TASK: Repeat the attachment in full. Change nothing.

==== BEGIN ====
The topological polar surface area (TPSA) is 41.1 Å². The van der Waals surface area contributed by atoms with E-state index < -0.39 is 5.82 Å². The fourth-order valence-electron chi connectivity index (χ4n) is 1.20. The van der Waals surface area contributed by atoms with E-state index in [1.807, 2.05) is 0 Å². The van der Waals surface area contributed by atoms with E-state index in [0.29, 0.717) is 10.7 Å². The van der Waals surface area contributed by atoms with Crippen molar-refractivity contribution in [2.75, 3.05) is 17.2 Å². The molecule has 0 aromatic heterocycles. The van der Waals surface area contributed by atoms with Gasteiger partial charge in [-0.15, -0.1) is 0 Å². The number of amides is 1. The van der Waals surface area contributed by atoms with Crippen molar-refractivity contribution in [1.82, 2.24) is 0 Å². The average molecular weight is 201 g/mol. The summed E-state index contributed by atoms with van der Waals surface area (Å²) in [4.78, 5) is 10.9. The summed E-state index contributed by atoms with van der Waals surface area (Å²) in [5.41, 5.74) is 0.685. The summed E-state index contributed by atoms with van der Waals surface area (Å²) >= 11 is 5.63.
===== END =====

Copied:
The topological polar surface area (TPSA) is 41.1 Å². The van der Waals surface area contributed by atoms with E-state index < -0.39 is 5.82 Å². The fourth-order valence-electron chi connectivity index (χ4n) is 1.20. The van der Waals surface area contributed by atoms with E-state index in [1.807, 2.05) is 0 Å². The van der Waals surface area contributed by atoms with E-state index in [0.29, 0.717) is 10.7 Å². The van der Waals surface area contributed by atoms with Crippen molar-refractivity contribution in [2.75, 3.05) is 17.2 Å². The molecule has 0 aromatic heterocycles. The van der Waals surface area contributed by atoms with Gasteiger partial charge in [-0.15, -0.1) is 0 Å². The number of amides is 1. The van der Waals surface area contributed by atoms with Crippen molar-refractivity contribution in [1.82, 2.24) is 0 Å². The average molecular weight is 201 g/mol. The summed E-state index contributed by atoms with van der Waals surface area (Å²) in [4.78, 5) is 10.9. The summed E-state index contributed by atoms with van der Waals surface area (Å²) in [5.41, 5.74) is 0.685. The summed E-state index contributed by atoms with van der Waals surface area (Å²) >= 11 is 5.63.